In addition to the thrilling skate footage, Nyseth Ranum captures beautiful imagery in 4K of the Norwegian countryside, a wintry landscape as beautiful as it is extreme. It’s no surprise, then, that Northbound has garnered the attention of a number of festivals, including the Tribeca Film Festival, the Clermont-Ferrand International Short Film Festival, and the Hot Docs Canadian International Documentary Festival. 

Watch the film in its entirety below:

Stay up to date with new works by director Jørn Nyseth Ranum on Facebook.

Related:

‘NO TREND’ Explores a Group of Skaters Who Also Make Art

Ari Marcopoulos on Death, Zines, and Decades Documenting New York City Skateboarding

You Can Thrash This Pop Art Skate Park

Hilo Bay Beachfront Park

The bay has a breaker way out, which keeps the surf down at the shore. The black sand can be very silty and can get hot when the Sun is bright, although that has seldom been a problem for me. The trees tend to give enough shade in the latter half of the day. The focus of the beach is on canoeing and lots of clubs have their boats and take them out when the weather is nice. Around 5:30,a half hour before sunset, is when you’ll see lots of canoe-ers and longboarders paddling back in to shore. The beach is pretty unkempt, but that’s part of the charm. You have to look for restrooms and washing stations but they’re there.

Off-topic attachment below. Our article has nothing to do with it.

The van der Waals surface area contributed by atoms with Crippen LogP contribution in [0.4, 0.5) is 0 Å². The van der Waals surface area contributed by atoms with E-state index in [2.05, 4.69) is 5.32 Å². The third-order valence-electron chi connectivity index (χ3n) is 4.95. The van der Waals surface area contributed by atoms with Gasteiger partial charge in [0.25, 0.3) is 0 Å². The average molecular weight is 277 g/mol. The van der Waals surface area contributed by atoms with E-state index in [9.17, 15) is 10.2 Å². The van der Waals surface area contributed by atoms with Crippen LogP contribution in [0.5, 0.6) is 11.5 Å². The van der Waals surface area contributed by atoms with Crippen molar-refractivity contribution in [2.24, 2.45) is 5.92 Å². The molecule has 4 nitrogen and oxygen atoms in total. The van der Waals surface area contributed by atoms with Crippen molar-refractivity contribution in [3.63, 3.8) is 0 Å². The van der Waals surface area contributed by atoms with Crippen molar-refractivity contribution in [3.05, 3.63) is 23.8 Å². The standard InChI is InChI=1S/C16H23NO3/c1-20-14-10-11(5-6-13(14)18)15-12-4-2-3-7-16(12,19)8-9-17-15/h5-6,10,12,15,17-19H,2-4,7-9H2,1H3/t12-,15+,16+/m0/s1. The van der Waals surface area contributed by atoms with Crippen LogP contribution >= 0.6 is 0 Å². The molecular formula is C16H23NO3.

It’s so close to downtown that it’s a default beach if you just want to hear some surf and walk barefoot in sand, but it’s not as nice as other spots further south. I wish there were a better way to cross Kamehameha. Watching for traffic feels dangerous, especially with a stroller.

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Park

Coconut Island

Coconut Island is a very pleasant island in Hilo Bay, about a 10-15-minute walk from our place. It’s near the Castle Hilo Hawaiian hotel, which has the same architecture as our building. The grass is trimmed short, unlike some of the other parks in the area, so it’s a good space for keiki to run without tripping. It’s surrounded by rocky beach with some sand, and the water is pretty fresh, being close to the ocean, so it’s a good spot to swim or wade. Whenever I’m there I see many men fishing, and they catch good-size (20″ or more) fish just with rod and reel.


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There are lots of luau spots and on weekends many are filled with families, sometimes with enormous bounties of food.

It has a nice view of the city and the air is noticeably fresher on the island than it is in town.

The island is connected to the land by a short bridge, but half the time we’ve been, we haven’t even made it to the island itself and have just played along the shore on the “mainland” side of the bridge.

To get there we walk past Liliuokalani Gardens, which are lovely, and Suisan (suisan.com) where you can get a good-priced poke bowl. It has the freshest-smelling fish store I’ve ever been in. When I’ve been there is no dead-fish smell at all, nor any lingering bleach smell. That’s how fresh the fish is.

http://en.wikipedia.org/wiki/Coconut_Island_(Hawaii_Island)